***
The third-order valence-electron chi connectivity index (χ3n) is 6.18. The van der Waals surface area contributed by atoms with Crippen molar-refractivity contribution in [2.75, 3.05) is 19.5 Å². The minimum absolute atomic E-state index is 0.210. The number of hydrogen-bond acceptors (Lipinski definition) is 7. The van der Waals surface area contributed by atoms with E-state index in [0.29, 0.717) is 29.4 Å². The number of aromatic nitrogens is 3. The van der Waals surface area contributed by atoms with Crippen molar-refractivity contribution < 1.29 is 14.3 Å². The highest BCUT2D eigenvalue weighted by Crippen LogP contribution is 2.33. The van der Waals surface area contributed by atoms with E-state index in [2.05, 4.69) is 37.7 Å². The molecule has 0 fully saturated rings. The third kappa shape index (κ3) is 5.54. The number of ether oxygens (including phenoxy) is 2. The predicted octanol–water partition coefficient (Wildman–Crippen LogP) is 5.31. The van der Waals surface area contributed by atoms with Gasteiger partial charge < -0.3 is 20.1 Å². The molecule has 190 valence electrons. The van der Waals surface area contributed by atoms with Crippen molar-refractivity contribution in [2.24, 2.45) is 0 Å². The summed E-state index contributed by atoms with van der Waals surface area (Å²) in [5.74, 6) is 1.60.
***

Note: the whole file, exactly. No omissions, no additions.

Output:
The third-order valence-electron chi connectivity index (χ3n) is 6.18. The van der Waals surface area contributed by atoms with Crippen molar-refractivity contribution in [2.75, 3.05) is 19.5 Å². The minimum absolute atomic E-state index is 0.210. The number of hydrogen-bond acceptors (Lipinski definition) is 7. The van der Waals surface area contributed by atoms with E-state index in [0.29, 0.717) is 29.4 Å². The number of aromatic nitrogens is 3. The van der Waals surface area contributed by atoms with Crippen molar-refractivity contribution < 1.29 is 14.3 Å². The highest BCUT2D eigenvalue weighted by Crippen LogP contribution is 2.33. The van der Waals surface area contributed by atoms with E-state index in [2.05, 4.69) is 37.7 Å². The molecule has 0 fully saturated rings. The third kappa shape index (κ3) is 5.54. The number of ether oxygens (including phenoxy) is 2. The predicted octanol–water partition coefficient (Wildman–Crippen LogP) is 5.31. The van der Waals surface area contributed by atoms with Gasteiger partial charge < -0.3 is 20.1 Å². The molecule has 190 valence electrons. The van der Waals surface area contributed by atoms with Crippen molar-refractivity contribution in [2.24, 2.45) is 0 Å². The summed E-state index contributed by atoms with van der Waals surface area (Å²) in [5.74, 6) is 1.60.